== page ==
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Deepti Samant Raja

  ICT and Disaster Management


Education, Integration, and Resilience of Communities Key to Implementing Inclusive ICTs in Disaster Management

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This post focuses on a few aspects of using inclusive ICTs in disaster management that are under the spotlight with the terrible floods in the Kashmir region across India and Pakistan: early warning systems and resilience.

Massive floods in Jammu and Kashmir, India. Image credit: PTI.

Image: Massive floods in Jammu and Kashmir, India. Image credit: PTI.

Vulnerability in disasters is said to be socially constructed (for example, read Morrow’s influential article). Social disparities, environmental barriers, and lack of access to authorities and resources all superimpose to determine the direct and indirect impacts of a disaster or emergency situation. Many different groups owing to different factors face serious and grave barriers in successful evacuation, response, and recovery efforts such as persons with disabilities, children, people who are elderly, people in geographically remote regions, people who are homeless, and those who are dependent on others for care such as in nursing homes.

The rising use of ICTs across all stages of the disaster management process – mitigation, preparedness, response, recovery and reconstruction – has raised excitement and hope about ensuring that no-one gets left behind. ICTs can play a crucial role in saving lives, minimizing destruction, and connecting people to people, aid, and resources if we can break down access barriers and ensure that deployed ICTs are inclusive to the needs of all. How to do this is the topic of an ongoing G3ict study, commissioned by ITU, with a focus on the Asia Pacific region.

This post focuses on a few aspects of using inclusive ICTs in disaster management that are under the spotlight with the terrible floods in the Kashmir region across India and Pakistan: early warning systems and resilience.

The success of early warning systems lies in sharing information with communities:
Much has been written about the lack of early detection and warning systems in the region and efforts are being undertaken to set up weather observatories. Early warning systems play a key role in detecting impending triggers for future disasters. However, we have to keep in mind that the success of early warning systems in reducing the loss of lives and destruction of property depends on two other aspects:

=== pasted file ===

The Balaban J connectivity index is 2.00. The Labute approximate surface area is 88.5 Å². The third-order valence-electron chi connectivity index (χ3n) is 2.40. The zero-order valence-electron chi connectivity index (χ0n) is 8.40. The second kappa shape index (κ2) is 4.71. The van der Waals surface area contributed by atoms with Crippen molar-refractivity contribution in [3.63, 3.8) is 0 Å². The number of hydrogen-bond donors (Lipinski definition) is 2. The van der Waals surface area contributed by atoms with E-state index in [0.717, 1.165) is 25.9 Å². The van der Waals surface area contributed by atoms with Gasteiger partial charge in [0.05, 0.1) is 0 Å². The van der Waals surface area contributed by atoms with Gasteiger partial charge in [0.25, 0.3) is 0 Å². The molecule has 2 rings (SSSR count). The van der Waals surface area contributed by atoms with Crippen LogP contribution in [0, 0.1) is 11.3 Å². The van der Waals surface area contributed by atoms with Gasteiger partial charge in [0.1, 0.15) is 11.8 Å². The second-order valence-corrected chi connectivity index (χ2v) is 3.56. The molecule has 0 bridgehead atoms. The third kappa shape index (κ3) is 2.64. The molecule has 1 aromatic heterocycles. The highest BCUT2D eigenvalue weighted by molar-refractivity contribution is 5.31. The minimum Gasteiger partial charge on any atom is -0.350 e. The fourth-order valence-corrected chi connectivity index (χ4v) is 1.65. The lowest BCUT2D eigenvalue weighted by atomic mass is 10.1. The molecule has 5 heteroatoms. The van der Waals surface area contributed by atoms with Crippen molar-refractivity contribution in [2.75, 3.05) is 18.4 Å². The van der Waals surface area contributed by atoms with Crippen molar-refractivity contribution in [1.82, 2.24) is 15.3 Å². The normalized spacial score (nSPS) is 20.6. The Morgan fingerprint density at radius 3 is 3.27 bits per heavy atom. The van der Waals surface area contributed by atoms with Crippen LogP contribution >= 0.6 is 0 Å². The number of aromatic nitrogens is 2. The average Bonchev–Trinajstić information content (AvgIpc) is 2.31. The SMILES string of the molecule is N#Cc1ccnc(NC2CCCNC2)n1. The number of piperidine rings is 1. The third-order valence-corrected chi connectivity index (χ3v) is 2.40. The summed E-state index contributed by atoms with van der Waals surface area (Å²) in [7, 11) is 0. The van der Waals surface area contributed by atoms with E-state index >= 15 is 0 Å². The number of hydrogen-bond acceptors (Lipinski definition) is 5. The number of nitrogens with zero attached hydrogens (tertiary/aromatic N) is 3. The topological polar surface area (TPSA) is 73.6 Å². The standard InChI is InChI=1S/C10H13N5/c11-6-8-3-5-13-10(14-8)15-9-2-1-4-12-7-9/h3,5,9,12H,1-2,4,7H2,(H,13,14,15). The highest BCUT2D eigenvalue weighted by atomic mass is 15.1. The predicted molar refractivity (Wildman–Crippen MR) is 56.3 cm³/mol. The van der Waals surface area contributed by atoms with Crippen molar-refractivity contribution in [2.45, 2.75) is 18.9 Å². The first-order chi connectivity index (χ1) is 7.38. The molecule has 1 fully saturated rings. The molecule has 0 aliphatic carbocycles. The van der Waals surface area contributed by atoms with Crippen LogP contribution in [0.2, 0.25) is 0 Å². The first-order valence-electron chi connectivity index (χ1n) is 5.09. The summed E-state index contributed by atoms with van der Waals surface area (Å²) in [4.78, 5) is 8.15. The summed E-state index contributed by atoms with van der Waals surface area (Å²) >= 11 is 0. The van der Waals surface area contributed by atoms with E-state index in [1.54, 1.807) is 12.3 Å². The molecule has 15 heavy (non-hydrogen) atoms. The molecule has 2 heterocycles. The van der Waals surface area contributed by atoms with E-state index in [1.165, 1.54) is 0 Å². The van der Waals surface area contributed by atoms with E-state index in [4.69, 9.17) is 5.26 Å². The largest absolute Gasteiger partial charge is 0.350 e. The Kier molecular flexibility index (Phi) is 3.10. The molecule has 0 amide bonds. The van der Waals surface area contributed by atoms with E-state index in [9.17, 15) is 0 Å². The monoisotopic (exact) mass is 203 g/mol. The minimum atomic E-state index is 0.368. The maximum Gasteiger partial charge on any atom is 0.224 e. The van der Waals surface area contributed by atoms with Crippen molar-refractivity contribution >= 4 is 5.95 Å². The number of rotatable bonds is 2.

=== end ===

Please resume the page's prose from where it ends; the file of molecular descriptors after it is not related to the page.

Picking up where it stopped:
• Getting the message out to the relevant communities and authorities
  • Building the capacity of the local community to interpret and act upon the information provided

Breaking down barriers to information access for ALL:
This is where the accessibility of ICTs used to translate and disseminate early warnings is crucial. The biggest benefit to using ICTs for disaster preparedness and planning materials is that content can be created and delivered in multiple formats through multiple media. However, despite their potential many of these formats may be inaccessible. For example, television public service announcements, online videos, and purely audio based webcasts will be inaccessible to persons who are deaf or hard of hearing if they are accompanied by subtitles or sign language interpretation. Fact sheets, handbooks, and manuals may be unusable by persons with print disabilities (visual impairments, low literacy etc.) if they are in formats that cannot be read aloud such as jpeg files or inaccessible image based PDFs. These access barriers have to be considered and addressed during the preparedness phase.